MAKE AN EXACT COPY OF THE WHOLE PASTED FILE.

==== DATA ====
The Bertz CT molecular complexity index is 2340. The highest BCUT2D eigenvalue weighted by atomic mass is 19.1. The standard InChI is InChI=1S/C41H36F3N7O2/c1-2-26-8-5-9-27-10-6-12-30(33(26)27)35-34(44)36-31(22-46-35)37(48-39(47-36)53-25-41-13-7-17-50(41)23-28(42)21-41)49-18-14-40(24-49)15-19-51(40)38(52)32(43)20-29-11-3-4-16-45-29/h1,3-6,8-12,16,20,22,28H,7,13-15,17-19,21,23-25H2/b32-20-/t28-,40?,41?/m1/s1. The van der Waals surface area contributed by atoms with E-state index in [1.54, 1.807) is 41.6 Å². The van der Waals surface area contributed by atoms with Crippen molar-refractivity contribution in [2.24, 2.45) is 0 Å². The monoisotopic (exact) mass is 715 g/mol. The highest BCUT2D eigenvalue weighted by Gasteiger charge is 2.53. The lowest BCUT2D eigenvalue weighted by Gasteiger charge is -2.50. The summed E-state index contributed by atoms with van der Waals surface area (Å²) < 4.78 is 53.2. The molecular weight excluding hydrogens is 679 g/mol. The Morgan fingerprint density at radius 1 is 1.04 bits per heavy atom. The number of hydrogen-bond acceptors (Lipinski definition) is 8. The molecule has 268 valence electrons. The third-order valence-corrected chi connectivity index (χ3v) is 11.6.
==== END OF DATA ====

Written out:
The Bertz CT molecular complexity index is 2340. The highest BCUT2D eigenvalue weighted by atomic mass is 19.1. The standard InChI is InChI=1S/C41H36F3N7O2/c1-2-26-8-5-9-27-10-6-12-30(33(26)27)35-34(44)36-31(22-46-35)37(48-39(47-36)53-25-41-13-7-17-50(41)23-28(42)21-41)49-18-14-40(24-49)15-19-51(40)38(52)32(43)20-29-11-3-4-16-45-29/h1,3-6,8-12,16,20,22,28H,7,13-15,17-19,21,23-25H2/b32-20-/t28-,40?,41?/m1/s1. The van der Waals surface area contributed by atoms with E-state index in [1.54, 1.807) is 41.6 Å². The van der Waals surface area contributed by atoms with Crippen molar-refractivity contribution in [2.24, 2.45) is 0 Å². The monoisotopic (exact) mass is 715 g/mol. The highest BCUT2D eigenvalue weighted by Gasteiger charge is 2.53. The lowest BCUT2D eigenvalue weighted by Gasteiger charge is -2.50. The summed E-state index contributed by atoms with van der Waals surface area (Å²) < 4.78 is 53.2. The molecular weight excluding hydrogens is 679 g/mol. The Morgan fingerprint density at radius 1 is 1.04 bits per heavy atom. The number of hydrogen-bond acceptors (Lipinski definition) is 8. The molecule has 268 valence electrons. The third-order valence-corrected chi connectivity index (χ3v) is 11.6.